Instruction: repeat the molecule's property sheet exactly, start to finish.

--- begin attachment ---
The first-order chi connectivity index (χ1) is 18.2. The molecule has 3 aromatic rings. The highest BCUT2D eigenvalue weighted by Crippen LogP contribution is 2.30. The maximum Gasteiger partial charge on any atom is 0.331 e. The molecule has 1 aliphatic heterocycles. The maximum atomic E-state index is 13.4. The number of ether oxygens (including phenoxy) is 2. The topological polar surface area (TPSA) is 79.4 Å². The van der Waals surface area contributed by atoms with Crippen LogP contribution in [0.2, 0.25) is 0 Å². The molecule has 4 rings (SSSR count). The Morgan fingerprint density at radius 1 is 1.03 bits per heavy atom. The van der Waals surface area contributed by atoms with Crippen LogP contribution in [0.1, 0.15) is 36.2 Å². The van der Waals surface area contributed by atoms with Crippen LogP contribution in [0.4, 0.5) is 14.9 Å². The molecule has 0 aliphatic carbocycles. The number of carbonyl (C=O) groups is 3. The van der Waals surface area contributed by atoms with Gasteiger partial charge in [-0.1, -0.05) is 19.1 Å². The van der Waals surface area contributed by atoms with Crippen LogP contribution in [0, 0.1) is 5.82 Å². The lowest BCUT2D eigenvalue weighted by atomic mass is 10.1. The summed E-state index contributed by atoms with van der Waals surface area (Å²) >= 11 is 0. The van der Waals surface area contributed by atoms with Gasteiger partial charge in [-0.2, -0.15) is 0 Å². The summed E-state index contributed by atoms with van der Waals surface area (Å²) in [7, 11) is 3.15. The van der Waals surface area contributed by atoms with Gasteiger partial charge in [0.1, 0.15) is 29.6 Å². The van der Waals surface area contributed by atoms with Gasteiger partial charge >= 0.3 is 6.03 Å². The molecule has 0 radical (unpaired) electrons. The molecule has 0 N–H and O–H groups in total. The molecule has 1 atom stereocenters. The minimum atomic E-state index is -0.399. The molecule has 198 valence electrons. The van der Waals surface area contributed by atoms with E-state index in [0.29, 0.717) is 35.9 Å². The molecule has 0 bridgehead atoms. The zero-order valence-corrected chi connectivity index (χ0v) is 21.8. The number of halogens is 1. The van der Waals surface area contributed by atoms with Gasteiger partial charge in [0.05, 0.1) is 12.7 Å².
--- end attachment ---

The first-order chi connectivity index (χ1) is 18.2. The molecule has 3 aromatic rings. The highest BCUT2D eigenvalue weighted by Crippen LogP contribution is 2.30. The maximum Gasteiger partial charge on any atom is 0.331 e. The molecule has 1 aliphatic heterocycles. The maximum atomic E-state index is 13.4. The number of ether oxygens (including phenoxy) is 2. The topological polar surface area (TPSA) is 79.4 Å². The van der Waals surface area contributed by atoms with Crippen LogP contribution in [0.2, 0.25) is 0 Å². The molecule has 4 rings (SSSR count). The Morgan fingerprint density at radius 1 is 1.03 bits per heavy atom. The van der Waals surface area contributed by atoms with Crippen LogP contribution in [0.1, 0.15) is 36.2 Å². The van der Waals surface area contributed by atoms with Crippen LogP contribution in [0.4, 0.5) is 14.9 Å². The molecule has 0 aliphatic carbocycles. The number of carbonyl (C=O) groups is 3. The van der Waals surface area contributed by atoms with Gasteiger partial charge in [-0.1, -0.05) is 19.1 Å². The van der Waals surface area contributed by atoms with Crippen LogP contribution in [0, 0.1) is 5.82 Å². The lowest BCUT2D eigenvalue weighted by atomic mass is 10.1. The summed E-state index contributed by atoms with van der Waals surface area (Å²) >= 11 is 0. The van der Waals surface area contributed by atoms with Gasteiger partial charge in [-0.2, -0.15) is 0 Å². The summed E-state index contributed by atoms with van der Waals surface area (Å²) in [7, 11) is 3.15. The van der Waals surface area contributed by atoms with Gasteiger partial charge in [0.1, 0.15) is 29.6 Å². The van der Waals surface area contributed by atoms with Gasteiger partial charge >= 0.3 is 6.03 Å². The molecule has 0 radical (unpaired) electrons. The molecule has 0 N–H and O–H groups in total. The molecule has 1 atom stereocenters. The minimum atomic E-state index is -0.399. The molecule has 198 valence electrons. The van der Waals surface area contributed by atoms with E-state index in [0.29, 0.717) is 35.9 Å². The molecule has 0 bridgehead atoms. The zero-order valence-corrected chi connectivity index (χ0v) is 21.8. The number of halogens is 1. The van der Waals surface area contributed by atoms with Gasteiger partial charge in [0.05, 0.1) is 12.7 Å².